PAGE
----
Nothing knows quite how to ruin a good thing like The Walking Dead. Whether in game, comic, or TV format, Robert Kirkman’s tale of the real monsters stalking humanity (it’s not the dead!) has almost as much fun ripping hope away from its main cast as George R. R. Martin does planning weddings. When we last left Javier and his motley crew in Telltale’s The Walking Dead: A New Frontier, Richmond’s leadership was showing its true colors leaving David’s position as chief security officer untenable.
As with the previous episodes, Thicker Than Water, starts in the past, giving us a peek at life for Javier and his family before the zombie apocalypse. During a batting cage hangout where Javier, a professional baseball player banned for betting ala Pete Rose, signs a ball for a “fan” and has the option of completely showing his brother David up while at bat, David reveals that he wants to go back to the army. Knowing full well that this will leave his family, namely Kate and his two kids, in a complete lurch, he asks Javier if they can depend on him for help. It’s a great scene, the strongest since the very first flashback where Javier’s dad “gets up” after dying in bed, and goes a long way in defining the two brothers.
It’s made even more interesting by the characterization of Javier by David up until this point. This conversation clearly takes place prior to Dad rising from the bed, and David went out of his way in the first episode to make Javier seem like he was never dependable. Juxtapose that against this conversation, where David not only plans to abandon his family, but places their care in Javier’s hands, and we get a much clearer picture of David and his need to project his own shortcomings on others.
Moving back to the present, David and Javier are both locked up after their confrontation with Joan, and David is quick to jump on Javier, both in the literal and figurative sense, regarding his actions prior to the meeting, pointing out that if he would have “just listened,” everything would have gone better. The fight that erupts is interrupted by Joan, who’s come to retrieve David for a private meeting, leaving Javier alone, with nothing but time, a loose pipe, and an adventure game’s burning desire to escape from captivity.
From there, the story escalates quickly. David’s set to be tried in front of the Richmond population at the Town Square, Tripp and Eleanor are in the middle of an awkward fight regarding Tripp and his feelings towards her, and Clementine, who had left the group during the last episode to get the hell out of Richmond, finds herself back in the mix and… bleeding.
In one of the most bittersweet exchanges in a Walking Dead game since Lee died, Clementine starts her period. As she tells Javier, she’s traveled with other women who have bled before, but she was just a kid, is still a kid, and never thought to ask why. Javier bumbles through your standard fatherly answer, telling her that she is on her way to becoming a woman, that it’s perfectly normal for someone her age, and that she should talk to Kate for a better answer back at the apartment before handing her a box of pads he found in the doctor’s office where they talked.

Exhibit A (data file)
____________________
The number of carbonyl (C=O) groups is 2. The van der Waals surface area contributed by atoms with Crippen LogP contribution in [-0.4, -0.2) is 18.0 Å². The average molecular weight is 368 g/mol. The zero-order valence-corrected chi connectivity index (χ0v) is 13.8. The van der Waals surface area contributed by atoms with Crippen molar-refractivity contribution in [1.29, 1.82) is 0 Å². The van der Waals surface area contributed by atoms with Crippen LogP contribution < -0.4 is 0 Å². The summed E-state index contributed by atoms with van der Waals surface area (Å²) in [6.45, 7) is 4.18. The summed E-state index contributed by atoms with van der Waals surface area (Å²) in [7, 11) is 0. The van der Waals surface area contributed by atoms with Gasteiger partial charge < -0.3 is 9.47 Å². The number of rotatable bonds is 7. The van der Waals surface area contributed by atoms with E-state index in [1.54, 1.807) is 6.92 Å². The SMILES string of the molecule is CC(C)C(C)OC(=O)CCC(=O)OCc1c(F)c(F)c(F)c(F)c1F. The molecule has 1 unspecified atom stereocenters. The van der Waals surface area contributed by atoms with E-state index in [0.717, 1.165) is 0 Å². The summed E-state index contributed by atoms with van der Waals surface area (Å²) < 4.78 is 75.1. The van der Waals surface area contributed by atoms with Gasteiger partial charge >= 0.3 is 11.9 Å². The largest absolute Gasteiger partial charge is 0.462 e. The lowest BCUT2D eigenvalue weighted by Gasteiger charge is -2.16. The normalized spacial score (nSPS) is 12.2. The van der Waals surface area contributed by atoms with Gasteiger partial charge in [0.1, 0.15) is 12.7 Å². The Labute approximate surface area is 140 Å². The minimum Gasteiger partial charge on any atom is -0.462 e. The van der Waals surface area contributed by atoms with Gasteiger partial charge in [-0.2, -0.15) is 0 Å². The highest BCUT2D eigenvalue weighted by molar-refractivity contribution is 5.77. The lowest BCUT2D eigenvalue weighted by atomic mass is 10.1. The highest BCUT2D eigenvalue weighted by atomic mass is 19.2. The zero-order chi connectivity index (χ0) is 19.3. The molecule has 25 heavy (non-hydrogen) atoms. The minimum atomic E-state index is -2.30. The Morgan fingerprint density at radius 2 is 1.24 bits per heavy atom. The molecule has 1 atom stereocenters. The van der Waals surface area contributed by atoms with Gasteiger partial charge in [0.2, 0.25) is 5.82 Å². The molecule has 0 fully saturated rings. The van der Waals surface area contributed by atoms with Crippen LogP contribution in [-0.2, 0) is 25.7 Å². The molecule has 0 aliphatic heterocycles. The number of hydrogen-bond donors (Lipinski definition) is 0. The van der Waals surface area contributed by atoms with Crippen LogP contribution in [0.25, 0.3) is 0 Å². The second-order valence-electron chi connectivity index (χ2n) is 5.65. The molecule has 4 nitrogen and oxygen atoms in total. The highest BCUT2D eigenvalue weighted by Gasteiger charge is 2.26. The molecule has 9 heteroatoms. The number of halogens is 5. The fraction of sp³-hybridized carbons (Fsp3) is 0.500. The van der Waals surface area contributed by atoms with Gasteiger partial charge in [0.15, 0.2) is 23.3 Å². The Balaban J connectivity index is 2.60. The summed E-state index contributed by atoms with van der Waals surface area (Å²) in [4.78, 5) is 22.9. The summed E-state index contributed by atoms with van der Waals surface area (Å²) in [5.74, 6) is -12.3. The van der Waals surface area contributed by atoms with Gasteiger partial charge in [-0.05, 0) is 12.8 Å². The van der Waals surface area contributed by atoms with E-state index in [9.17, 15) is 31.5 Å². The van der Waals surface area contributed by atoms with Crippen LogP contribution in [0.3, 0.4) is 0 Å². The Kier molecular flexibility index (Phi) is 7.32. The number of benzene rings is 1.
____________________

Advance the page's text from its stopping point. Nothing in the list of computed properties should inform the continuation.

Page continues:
Having followed Clem and her adventures since she was 8 or 9, it came as a shocking reminder that Clem was not only still a child, but also having to deal with the pains of growing up in a shattered world. This point is driven home in Clementine’s own flashback, where her she deals with the aftermath of losing baby AJ to David and the New Frontier camp. She’s told in very specific terms that she is a light of hope in a world that desperately needs it, spelling out her very purpose as a character in this series.
The episode ends in chaos, and without revealing any spoilers, leaves a number of questions as to what Javier and crew actually hope to accomplish in Episode 5. Survival easily tops the list, but the situation finds both the characters and the setting, Richmond proper, without even a cluttered road out of zombie hell.
Graphically, the game fares about the same as the other episodes. While the frame rate stayed pretty constant throughout, there were multiple times where the engine’s age, despite some massive overhauls, is starting to show and wear thin. Moments like a herd of zombies moving outside Richmond’s city limits looked like cutouts against a painted backdrop, other moments, like Clementine holding a cloth over a wound Javier sustained on his arm, felt wooden and stale in a way that natural movement wouldn’t.
I would also like to take a moment to personally condemn the use of the Q key in quick time events. While it’s been a standard since the very first Walking Dead and probably beyond that, Telltale seems convinced that forcing me to slam on the key as fast as possible to equate struggle is a good way to do business. Sure it makes sense thematically, as it is difficult for my ring finger to move as fast as they want, thereby being an actual struggle. But seeing that other versions of the game, namely ones using a gamepad, aren’t forced into this kind of life or death finger gauntlet, I would like to escalate this minor quibble to downright annoyance.
With the end in sight, I feel akin to the characters in the game with regards to where the series is heading, namely, I don’t have a damn clue. Thicker Than Water was a good episode in a season that ranks only slightly below the original, and the only thing left for the team now is to wrap up what they started. Will Javier and co. survive? Will Richmond? We’ll just have to wait to find out.
Reviewer and Editor for Darkstation by day, probably not the best superhero by night. I mean, look at that costume. EEK!